Monday, 18 December 2017

Jews Feel Forced to Hide Skullcaps, Stars of David in France

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“What upsets me is that in some areas of France, Jews can no longer live peacefully, and that just five minutes from my home, some are forced to hide their kippas [skullcaps] or their Star of David,” lamented Moshe Lewin, a rabbi in Raincy, a Paris suburb. This has led to what he called an “internal exodus” of Jews, with Jews abandoning the suburbs of Paris and the Seine-Saint-Denis department, for safer areas of the country.

Increasingly, Jews are opting to leave France altogether, owing to the rising tide of violent anti-Semitism, with most heading to Israel.

Journalist Zvika Klein wrote in 2015 of the open animosity he faced when walking the streets of the French capital, while wearing the kippa, a Jewish tradition. He noted the irony that in Paris, Jews are increasingly fearful of wearing anything that will identify them as Jews, while “keffiyeh-wearing men and veiled women speak Arabic on every street corner.” At the same time, Klein wrote, “soldiers are walking every street that houses a Jewish institution.”

Now, instead of Jewish institutions, such as synagogues, being the target of anti-Jewish feelings, it is now the Jews themselves. “For a long time, Jews were targeted through their symbols — today, people themselves are targeted directly,” Sammy Ghozlan, president of the Jewish security organization BNCVA told 20 Minutes, a Paris commuter newspaper.

In just the past 13 years, a Pierrefitte rabbi said he had experienced a 50-percent decline in the number of Jewish congregations, as many Jews are increasingly fearful that they will be assaulted.

But simply not wearing identifying symbols and staying away from Jewish synagogues, and avoiding open celebration Jewish festivals such as Yom Kippur and Hanakkuh, is sometimes not enough. There have even been attacks upon Jews in their homes. For example, in Livry-Gargan, located in the northeast suburbs of Paris, a Jewish home was invaded despite being protected by metal bars.

In April, Sarah Halimi, a 65-year-old Orthodox Jew, was murdered in Paris by a Muslim neighbor, Kada Traore (an immigrant from Mali).

Five thousand Jews left France for Israel in 2016, and it is likely that the 2017 totals will be similar. The exodus of Jews from France has accelerated since 2011, with most citing concerns of attacks from Islamic terrorists.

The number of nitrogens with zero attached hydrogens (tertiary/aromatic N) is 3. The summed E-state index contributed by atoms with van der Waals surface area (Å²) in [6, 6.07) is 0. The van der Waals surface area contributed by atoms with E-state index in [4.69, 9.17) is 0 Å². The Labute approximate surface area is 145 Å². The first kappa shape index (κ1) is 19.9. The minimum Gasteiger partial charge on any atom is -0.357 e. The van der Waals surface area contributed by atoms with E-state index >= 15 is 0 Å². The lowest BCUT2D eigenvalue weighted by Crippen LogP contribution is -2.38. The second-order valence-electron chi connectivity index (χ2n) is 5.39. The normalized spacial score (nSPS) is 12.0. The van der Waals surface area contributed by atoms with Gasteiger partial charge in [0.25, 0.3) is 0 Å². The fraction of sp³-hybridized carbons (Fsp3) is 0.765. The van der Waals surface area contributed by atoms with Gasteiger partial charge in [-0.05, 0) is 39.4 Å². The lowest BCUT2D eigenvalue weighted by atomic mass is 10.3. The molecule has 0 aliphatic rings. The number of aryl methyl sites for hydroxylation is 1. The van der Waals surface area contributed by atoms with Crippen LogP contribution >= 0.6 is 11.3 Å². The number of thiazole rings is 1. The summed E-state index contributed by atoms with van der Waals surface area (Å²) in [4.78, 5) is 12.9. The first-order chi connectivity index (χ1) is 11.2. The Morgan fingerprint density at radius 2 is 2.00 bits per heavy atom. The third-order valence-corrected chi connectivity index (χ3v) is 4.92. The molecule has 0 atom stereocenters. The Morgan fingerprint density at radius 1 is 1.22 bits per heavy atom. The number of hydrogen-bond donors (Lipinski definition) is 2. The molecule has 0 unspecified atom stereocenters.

“The Aliyah [he act of moving to Israel] of French Jews has been significant over the last decade,” said Danie Benhaim, who leads the Jewish Agency of Israel. France hosts the largest number of Jews of any nation in Europe (about 500,000), making it the home of the third-largest number of Jews in the world.

A recent poll by the French Institute of Public Opinion found that 43 percent of French Jews are considering moving to Israel. Israeli Prime Minister Benjamin Netanyahu has been quite open about inviting French Jews to relocate to Israel, saying, “Every Jew everywhere should know that they have a home in Israel.”

But some Jews who do opt to move to Israel from France provide a lesson we can learn about the Jewish exodus. When Jews leave France for Israel, they often encounter economic difficulties. Netanyahu’s promise that he would “take care of them” has been misunderstood by some to mean the Israeli government would provide them with jobs and housing. A welfare state, after all, is a powerful magnet for immigration. But when European Jews arrive in Israel, they often discover that the government there does not have as generous a welfare state as the one they left.

Immigration to Israel also places Jews in the boiling cauldron of the Middle East. The well-known White House press corps veteran Helen Thomas, now deceased, was asked a few years ago what the Jews in Israel should do in the face of Arab hostility. She responded, “Tell them to get the hell out of Palestine.” When asked where they should go, Thomas suggested they go “home” to Germany and Poland. Of course, the reason many Jews migrated to Palestine after World War II was they did not feel very welcome, to say the least, in Germany or Poland. Today, many argue that the solution for the Arab-Israeli conflicts is for Jews to “go home” to Europe. But if the Arabs of the Middle East truly want Jews to leave Israel for Europe, it makes little logical sense for Islamic terrorists to target them in European countries, such as France.

One thing that could be done is for Jews in France to arm themselves. If they did this, their liberties and safety, along with their fellow French citizens, would be more secure. Tragically, European Jews were disarmed prior to the Holocaust, and in France today, restrictive gun laws have left the civilian population largely defenseless in the face of rising terrorist attacks.

Even the perception that civilians are armed is likely to deter a person intent on violence. It is noteworthy that mass shootings invariably take place in “gun-free zones,” such as schools, movie theaters, churches, post offices, and the like. It is therefore not surprising that the armed in France are usually the bad guys, since the government thinks disarming the general population is a good idea.

Photo of Jews wearing kippot by David Berkowitz

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